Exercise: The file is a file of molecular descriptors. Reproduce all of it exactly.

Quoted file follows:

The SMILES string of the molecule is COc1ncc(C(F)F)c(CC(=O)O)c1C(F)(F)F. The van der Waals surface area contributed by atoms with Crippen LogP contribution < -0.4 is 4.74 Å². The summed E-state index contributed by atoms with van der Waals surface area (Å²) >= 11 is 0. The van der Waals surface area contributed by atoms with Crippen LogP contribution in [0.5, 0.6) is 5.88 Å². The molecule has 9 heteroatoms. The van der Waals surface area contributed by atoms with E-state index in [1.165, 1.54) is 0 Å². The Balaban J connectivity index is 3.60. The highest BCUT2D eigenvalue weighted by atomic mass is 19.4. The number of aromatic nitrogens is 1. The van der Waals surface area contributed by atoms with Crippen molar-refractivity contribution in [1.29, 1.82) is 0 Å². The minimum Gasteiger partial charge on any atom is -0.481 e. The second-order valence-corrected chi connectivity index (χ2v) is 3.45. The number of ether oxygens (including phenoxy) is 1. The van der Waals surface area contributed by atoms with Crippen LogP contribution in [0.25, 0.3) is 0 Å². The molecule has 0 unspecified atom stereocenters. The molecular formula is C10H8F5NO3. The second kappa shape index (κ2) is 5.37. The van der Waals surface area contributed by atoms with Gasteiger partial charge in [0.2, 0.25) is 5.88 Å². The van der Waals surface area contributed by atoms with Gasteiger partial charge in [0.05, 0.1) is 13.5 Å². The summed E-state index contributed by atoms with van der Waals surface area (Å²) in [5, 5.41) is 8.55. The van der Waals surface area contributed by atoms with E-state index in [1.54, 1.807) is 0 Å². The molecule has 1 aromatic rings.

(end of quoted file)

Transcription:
The SMILES string of the molecule is COc1ncc(C(F)F)c(CC(=O)O)c1C(F)(F)F. The van der Waals surface area contributed by atoms with Crippen LogP contribution < -0.4 is 4.74 Å². The summed E-state index contributed by atoms with van der Waals surface area (Å²) >= 11 is 0. The van der Waals surface area contributed by atoms with Crippen LogP contribution in [0.5, 0.6) is 5.88 Å². The molecule has 9 heteroatoms. The van der Waals surface area contributed by atoms with E-state index in [1.165, 1.54) is 0 Å². The Balaban J connectivity index is 3.60. The highest BCUT2D eigenvalue weighted by atomic mass is 19.4. The number of aromatic nitrogens is 1. The van der Waals surface area contributed by atoms with Crippen molar-refractivity contribution in [1.29, 1.82) is 0 Å². The minimum Gasteiger partial charge on any atom is -0.481 e. The second-order valence-corrected chi connectivity index (χ2v) is 3.45. The number of ether oxygens (including phenoxy) is 1. The van der Waals surface area contributed by atoms with Crippen LogP contribution in [0.25, 0.3) is 0 Å². The molecule has 0 unspecified atom stereocenters. The molecular formula is C10H8F5NO3. The second kappa shape index (κ2) is 5.37. The van der Waals surface area contributed by atoms with Gasteiger partial charge in [0.2, 0.25) is 5.88 Å². The van der Waals surface area contributed by atoms with Gasteiger partial charge in [0.05, 0.1) is 13.5 Å². The summed E-state index contributed by atoms with van der Waals surface area (Å²) in [5, 5.41) is 8.55. The van der Waals surface area contributed by atoms with E-state index in [1.54, 1.807) is 0 Å². The molecule has 1 aromatic rings.